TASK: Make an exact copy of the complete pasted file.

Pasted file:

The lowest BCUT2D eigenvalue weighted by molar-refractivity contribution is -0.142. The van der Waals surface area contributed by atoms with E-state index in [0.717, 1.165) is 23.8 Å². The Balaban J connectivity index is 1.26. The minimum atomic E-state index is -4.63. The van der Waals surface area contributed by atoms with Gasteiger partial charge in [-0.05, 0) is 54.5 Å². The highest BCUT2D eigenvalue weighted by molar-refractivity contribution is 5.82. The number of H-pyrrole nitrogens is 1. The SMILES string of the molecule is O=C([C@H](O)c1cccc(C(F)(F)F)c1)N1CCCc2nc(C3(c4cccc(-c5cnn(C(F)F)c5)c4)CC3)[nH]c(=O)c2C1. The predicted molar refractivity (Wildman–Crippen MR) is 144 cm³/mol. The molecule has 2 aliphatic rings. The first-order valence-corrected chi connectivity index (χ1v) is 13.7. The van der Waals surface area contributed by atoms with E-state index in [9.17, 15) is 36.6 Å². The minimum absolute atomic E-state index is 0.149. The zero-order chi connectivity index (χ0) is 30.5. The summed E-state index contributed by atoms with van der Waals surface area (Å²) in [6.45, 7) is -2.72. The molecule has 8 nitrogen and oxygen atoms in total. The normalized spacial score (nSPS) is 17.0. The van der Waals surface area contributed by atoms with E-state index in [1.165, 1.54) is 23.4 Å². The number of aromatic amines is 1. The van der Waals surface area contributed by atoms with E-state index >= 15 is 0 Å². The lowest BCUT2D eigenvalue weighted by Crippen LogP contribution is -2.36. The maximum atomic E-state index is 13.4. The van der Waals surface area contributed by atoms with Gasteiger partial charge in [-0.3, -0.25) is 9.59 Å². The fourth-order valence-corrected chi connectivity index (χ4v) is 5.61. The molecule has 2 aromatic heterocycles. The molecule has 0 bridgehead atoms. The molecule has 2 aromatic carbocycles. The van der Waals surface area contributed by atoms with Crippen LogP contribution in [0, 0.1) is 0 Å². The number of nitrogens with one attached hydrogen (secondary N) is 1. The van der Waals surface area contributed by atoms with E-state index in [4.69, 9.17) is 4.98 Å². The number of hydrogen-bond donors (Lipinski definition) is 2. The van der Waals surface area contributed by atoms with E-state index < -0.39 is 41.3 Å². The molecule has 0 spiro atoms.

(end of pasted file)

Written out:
The lowest BCUT2D eigenvalue weighted by molar-refractivity contribution is -0.142. The van der Waals surface area contributed by atoms with E-state index in [0.717, 1.165) is 23.8 Å². The Balaban J connectivity index is 1.26. The minimum atomic E-state index is -4.63. The van der Waals surface area contributed by atoms with Gasteiger partial charge in [-0.05, 0) is 54.5 Å². The highest BCUT2D eigenvalue weighted by molar-refractivity contribution is 5.82. The number of H-pyrrole nitrogens is 1. The SMILES string of the molecule is O=C([C@H](O)c1cccc(C(F)(F)F)c1)N1CCCc2nc(C3(c4cccc(-c5cnn(C(F)F)c5)c4)CC3)[nH]c(=O)c2C1. The predicted molar refractivity (Wildman–Crippen MR) is 144 cm³/mol. The molecule has 2 aliphatic rings. The first-order valence-corrected chi connectivity index (χ1v) is 13.7. The van der Waals surface area contributed by atoms with E-state index in [9.17, 15) is 36.6 Å². The minimum absolute atomic E-state index is 0.149. The zero-order chi connectivity index (χ0) is 30.5. The summed E-state index contributed by atoms with van der Waals surface area (Å²) in [6.45, 7) is -2.72. The molecule has 8 nitrogen and oxygen atoms in total. The normalized spacial score (nSPS) is 17.0. The van der Waals surface area contributed by atoms with E-state index in [1.165, 1.54) is 23.4 Å². The number of aromatic amines is 1. The van der Waals surface area contributed by atoms with E-state index >= 15 is 0 Å². The lowest BCUT2D eigenvalue weighted by Crippen LogP contribution is -2.36. The maximum atomic E-state index is 13.4. The van der Waals surface area contributed by atoms with Gasteiger partial charge in [-0.3, -0.25) is 9.59 Å². The fourth-order valence-corrected chi connectivity index (χ4v) is 5.61. The molecule has 2 aromatic heterocycles. The molecule has 0 bridgehead atoms. The molecule has 2 aromatic carbocycles. The van der Waals surface area contributed by atoms with Crippen LogP contribution in [0, 0.1) is 0 Å². The number of nitrogens with one attached hydrogen (secondary N) is 1. The van der Waals surface area contributed by atoms with E-state index in [4.69, 9.17) is 4.98 Å². The number of hydrogen-bond donors (Lipinski definition) is 2. The van der Waals surface area contributed by atoms with E-state index < -0.39 is 41.3 Å². The molecule has 0 spiro atoms.